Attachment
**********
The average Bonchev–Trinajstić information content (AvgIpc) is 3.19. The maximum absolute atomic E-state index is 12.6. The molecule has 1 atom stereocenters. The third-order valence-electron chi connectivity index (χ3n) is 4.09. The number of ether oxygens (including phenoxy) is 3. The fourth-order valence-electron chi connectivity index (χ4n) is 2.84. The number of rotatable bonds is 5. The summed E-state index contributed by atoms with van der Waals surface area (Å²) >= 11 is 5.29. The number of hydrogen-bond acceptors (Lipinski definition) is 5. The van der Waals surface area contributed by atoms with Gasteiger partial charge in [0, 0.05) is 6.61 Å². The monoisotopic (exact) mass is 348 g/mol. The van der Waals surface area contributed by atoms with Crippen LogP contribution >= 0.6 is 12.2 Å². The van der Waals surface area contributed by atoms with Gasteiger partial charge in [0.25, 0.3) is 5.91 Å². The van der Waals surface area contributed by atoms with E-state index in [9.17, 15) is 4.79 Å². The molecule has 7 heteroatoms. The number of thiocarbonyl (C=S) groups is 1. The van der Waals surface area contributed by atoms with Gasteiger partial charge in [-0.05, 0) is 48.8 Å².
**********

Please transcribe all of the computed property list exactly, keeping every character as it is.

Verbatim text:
The average Bonchev–Trinajstić information content (AvgIpc) is 3.19. The maximum absolute atomic E-state index is 12.6. The molecule has 1 atom stereocenters. The third-order valence-electron chi connectivity index (χ3n) is 4.09. The number of ether oxygens (including phenoxy) is 3. The fourth-order valence-electron chi connectivity index (χ4n) is 2.84. The number of rotatable bonds is 5. The summed E-state index contributed by atoms with van der Waals surface area (Å²) >= 11 is 5.29. The number of hydrogen-bond acceptors (Lipinski definition) is 5. The van der Waals surface area contributed by atoms with Gasteiger partial charge in [0, 0.05) is 6.61 Å². The monoisotopic (exact) mass is 348 g/mol. The van der Waals surface area contributed by atoms with Crippen LogP contribution >= 0.6 is 12.2 Å². The van der Waals surface area contributed by atoms with Gasteiger partial charge in [0.25, 0.3) is 5.91 Å². The van der Waals surface area contributed by atoms with E-state index in [9.17, 15) is 4.79 Å². The molecule has 7 heteroatoms. The number of thiocarbonyl (C=S) groups is 1. The van der Waals surface area contributed by atoms with Gasteiger partial charge in [-0.05, 0) is 48.8 Å².